Leading both trombone and tuba-euphonium ensembles can be a challenge for the single “low brass” professor, with each group presenting its own strengths and weaknesses, to say nothing of the time investment involved in leading two groups (often with very little or no “load credit” awarded for the effort). Still, doing so is musically satisfying, pedagogically necessary, and well worth the efforts invested by both teacher and students.

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About Micah Everett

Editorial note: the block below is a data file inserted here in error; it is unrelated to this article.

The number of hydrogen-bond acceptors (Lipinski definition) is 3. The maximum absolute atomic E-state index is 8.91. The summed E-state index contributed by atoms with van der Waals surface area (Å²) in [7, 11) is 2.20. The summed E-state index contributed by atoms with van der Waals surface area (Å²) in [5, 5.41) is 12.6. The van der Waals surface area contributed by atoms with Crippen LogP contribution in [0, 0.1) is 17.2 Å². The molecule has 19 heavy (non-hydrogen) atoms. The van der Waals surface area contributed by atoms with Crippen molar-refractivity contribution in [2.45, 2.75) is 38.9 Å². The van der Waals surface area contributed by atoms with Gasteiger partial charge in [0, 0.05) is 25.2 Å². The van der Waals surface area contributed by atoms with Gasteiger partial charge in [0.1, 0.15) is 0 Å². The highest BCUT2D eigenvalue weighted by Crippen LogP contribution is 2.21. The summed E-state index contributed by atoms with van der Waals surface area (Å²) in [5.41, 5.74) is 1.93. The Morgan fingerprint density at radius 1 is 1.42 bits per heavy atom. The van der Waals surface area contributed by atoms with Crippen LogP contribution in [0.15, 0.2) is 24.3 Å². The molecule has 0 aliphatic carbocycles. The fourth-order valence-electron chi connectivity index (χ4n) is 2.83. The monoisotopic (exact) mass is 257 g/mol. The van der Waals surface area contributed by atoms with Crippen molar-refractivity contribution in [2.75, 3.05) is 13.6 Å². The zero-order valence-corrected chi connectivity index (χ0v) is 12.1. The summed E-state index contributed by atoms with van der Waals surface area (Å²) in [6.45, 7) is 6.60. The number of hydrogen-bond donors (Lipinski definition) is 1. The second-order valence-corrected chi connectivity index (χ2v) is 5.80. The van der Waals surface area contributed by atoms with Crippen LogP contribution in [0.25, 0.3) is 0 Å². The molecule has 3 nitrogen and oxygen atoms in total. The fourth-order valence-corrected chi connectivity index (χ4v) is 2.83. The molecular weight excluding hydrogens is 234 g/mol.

Micah Everett is Associate Professor of Music (Trombone/Low Brass) at the University of Mississippi, Principal Trombonist of the North Mississippi Symphony Orchestra, Bass Trombonist of the Great River Trombone Quartet, and Assistant Editor (Audio/Video Reviews) for the International Trombone Association Journal. He is the author of THE LOW BRASS PLAYER'S GUIDE TO DOUBLING, published by Mountain Peak Music, and released his first solo recording, STEPPING STONES FOR BASS TROMBONE, VOL. 1, on the Potenza Music label in 2015. In addition to his professional work, he maintains an avid interest in the study of the Bible and of Reformed theology. He holds doctoral and master's degrees in music from the University of North Carolina at Greensboro, a bachelor's degree in music education from Delta State University, and a certificate in systematic theology from Puritan Reformed Theological Seminary. The opinions expressed here are solely those of Micah Everett, and are not necessarily shared by the employers and organizations with which he is associated.